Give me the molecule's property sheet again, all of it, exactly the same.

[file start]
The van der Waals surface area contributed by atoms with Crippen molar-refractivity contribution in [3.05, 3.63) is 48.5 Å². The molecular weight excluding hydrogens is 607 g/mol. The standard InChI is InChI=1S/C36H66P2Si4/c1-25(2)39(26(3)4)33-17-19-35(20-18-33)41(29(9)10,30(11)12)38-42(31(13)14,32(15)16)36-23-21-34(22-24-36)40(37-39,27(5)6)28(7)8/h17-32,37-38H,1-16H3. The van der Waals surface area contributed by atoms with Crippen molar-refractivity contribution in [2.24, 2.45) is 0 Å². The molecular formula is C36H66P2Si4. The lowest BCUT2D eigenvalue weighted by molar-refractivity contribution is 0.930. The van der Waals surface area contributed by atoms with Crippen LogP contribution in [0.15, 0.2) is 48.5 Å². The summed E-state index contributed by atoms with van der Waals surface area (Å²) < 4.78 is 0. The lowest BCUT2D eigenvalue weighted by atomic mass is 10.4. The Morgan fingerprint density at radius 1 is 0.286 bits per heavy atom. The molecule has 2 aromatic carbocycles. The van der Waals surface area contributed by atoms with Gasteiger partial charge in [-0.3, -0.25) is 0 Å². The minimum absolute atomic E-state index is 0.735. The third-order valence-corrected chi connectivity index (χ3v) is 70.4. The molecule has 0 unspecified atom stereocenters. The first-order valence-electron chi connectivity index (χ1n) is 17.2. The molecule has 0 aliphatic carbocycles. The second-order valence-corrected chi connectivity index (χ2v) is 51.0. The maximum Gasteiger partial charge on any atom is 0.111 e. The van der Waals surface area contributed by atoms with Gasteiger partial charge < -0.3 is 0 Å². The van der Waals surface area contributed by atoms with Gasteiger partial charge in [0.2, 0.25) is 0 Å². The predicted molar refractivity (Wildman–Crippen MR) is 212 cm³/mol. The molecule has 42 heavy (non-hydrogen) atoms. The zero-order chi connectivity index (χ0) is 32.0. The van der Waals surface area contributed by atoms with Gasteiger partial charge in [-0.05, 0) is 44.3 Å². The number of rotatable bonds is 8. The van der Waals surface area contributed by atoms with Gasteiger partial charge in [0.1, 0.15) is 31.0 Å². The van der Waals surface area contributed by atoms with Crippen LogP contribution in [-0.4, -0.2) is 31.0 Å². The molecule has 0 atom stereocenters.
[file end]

The van der Waals surface area contributed by atoms with Crippen molar-refractivity contribution in [3.05, 3.63) is 48.5 Å². The molecular weight excluding hydrogens is 607 g/mol. The standard InChI is InChI=1S/C36H66P2Si4/c1-25(2)39(26(3)4)33-17-19-35(20-18-33)41(29(9)10,30(11)12)38-42(31(13)14,32(15)16)36-23-21-34(22-24-36)40(37-39,27(5)6)28(7)8/h17-32,37-38H,1-16H3. The van der Waals surface area contributed by atoms with Crippen molar-refractivity contribution in [2.24, 2.45) is 0 Å². The molecular formula is C36H66P2Si4. The lowest BCUT2D eigenvalue weighted by molar-refractivity contribution is 0.930. The van der Waals surface area contributed by atoms with Crippen LogP contribution in [0.15, 0.2) is 48.5 Å². The summed E-state index contributed by atoms with van der Waals surface area (Å²) < 4.78 is 0. The lowest BCUT2D eigenvalue weighted by atomic mass is 10.4. The Morgan fingerprint density at radius 1 is 0.286 bits per heavy atom. The molecule has 2 aromatic carbocycles. The van der Waals surface area contributed by atoms with Gasteiger partial charge in [-0.3, -0.25) is 0 Å². The minimum absolute atomic E-state index is 0.735. The third-order valence-corrected chi connectivity index (χ3v) is 70.4. The molecule has 0 unspecified atom stereocenters. The first-order valence-electron chi connectivity index (χ1n) is 17.2. The molecule has 0 aliphatic carbocycles. The second-order valence-corrected chi connectivity index (χ2v) is 51.0. The maximum Gasteiger partial charge on any atom is 0.111 e. The van der Waals surface area contributed by atoms with Gasteiger partial charge < -0.3 is 0 Å². The van der Waals surface area contributed by atoms with Gasteiger partial charge in [0.2, 0.25) is 0 Å². The predicted molar refractivity (Wildman–Crippen MR) is 212 cm³/mol. The molecule has 42 heavy (non-hydrogen) atoms. The zero-order chi connectivity index (χ0) is 32.0. The van der Waals surface area contributed by atoms with Gasteiger partial charge in [-0.05, 0) is 44.3 Å². The number of rotatable bonds is 8. The van der Waals surface area contributed by atoms with Gasteiger partial charge in [0.1, 0.15) is 31.0 Å². The van der Waals surface area contributed by atoms with Crippen LogP contribution in [-0.4, -0.2) is 31.0 Å². The molecule has 0 atom stereocenters.